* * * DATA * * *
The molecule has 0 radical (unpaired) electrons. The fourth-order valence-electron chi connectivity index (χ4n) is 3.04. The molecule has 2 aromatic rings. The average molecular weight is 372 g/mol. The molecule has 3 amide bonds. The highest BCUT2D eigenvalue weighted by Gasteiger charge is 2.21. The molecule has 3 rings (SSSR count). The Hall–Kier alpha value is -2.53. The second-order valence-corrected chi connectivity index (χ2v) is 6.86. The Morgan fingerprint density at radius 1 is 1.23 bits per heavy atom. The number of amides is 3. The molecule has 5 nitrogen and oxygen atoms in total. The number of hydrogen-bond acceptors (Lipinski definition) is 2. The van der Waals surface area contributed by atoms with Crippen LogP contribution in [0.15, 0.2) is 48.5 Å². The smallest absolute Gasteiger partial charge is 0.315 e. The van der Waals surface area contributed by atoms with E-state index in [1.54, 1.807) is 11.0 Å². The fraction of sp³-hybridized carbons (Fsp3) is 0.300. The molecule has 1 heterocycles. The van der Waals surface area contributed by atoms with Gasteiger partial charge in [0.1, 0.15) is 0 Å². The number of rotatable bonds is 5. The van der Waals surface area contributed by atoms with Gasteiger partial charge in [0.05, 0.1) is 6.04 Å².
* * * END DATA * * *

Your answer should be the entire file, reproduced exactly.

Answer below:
The molecule has 0 radical (unpaired) electrons. The fourth-order valence-electron chi connectivity index (χ4n) is 3.04. The molecule has 2 aromatic rings. The average molecular weight is 372 g/mol. The molecule has 3 amide bonds. The highest BCUT2D eigenvalue weighted by Gasteiger charge is 2.21. The molecule has 3 rings (SSSR count). The Hall–Kier alpha value is -2.53. The second-order valence-corrected chi connectivity index (χ2v) is 6.86. The Morgan fingerprint density at radius 1 is 1.23 bits per heavy atom. The number of amides is 3. The molecule has 5 nitrogen and oxygen atoms in total. The number of hydrogen-bond acceptors (Lipinski definition) is 2. The van der Waals surface area contributed by atoms with Crippen LogP contribution in [0.15, 0.2) is 48.5 Å². The smallest absolute Gasteiger partial charge is 0.315 e. The van der Waals surface area contributed by atoms with E-state index in [1.54, 1.807) is 11.0 Å². The fraction of sp³-hybridized carbons (Fsp3) is 0.300. The molecule has 1 heterocycles. The van der Waals surface area contributed by atoms with Gasteiger partial charge in [0.1, 0.15) is 0 Å². The number of rotatable bonds is 5. The van der Waals surface area contributed by atoms with Gasteiger partial charge in [0.05, 0.1) is 6.04 Å².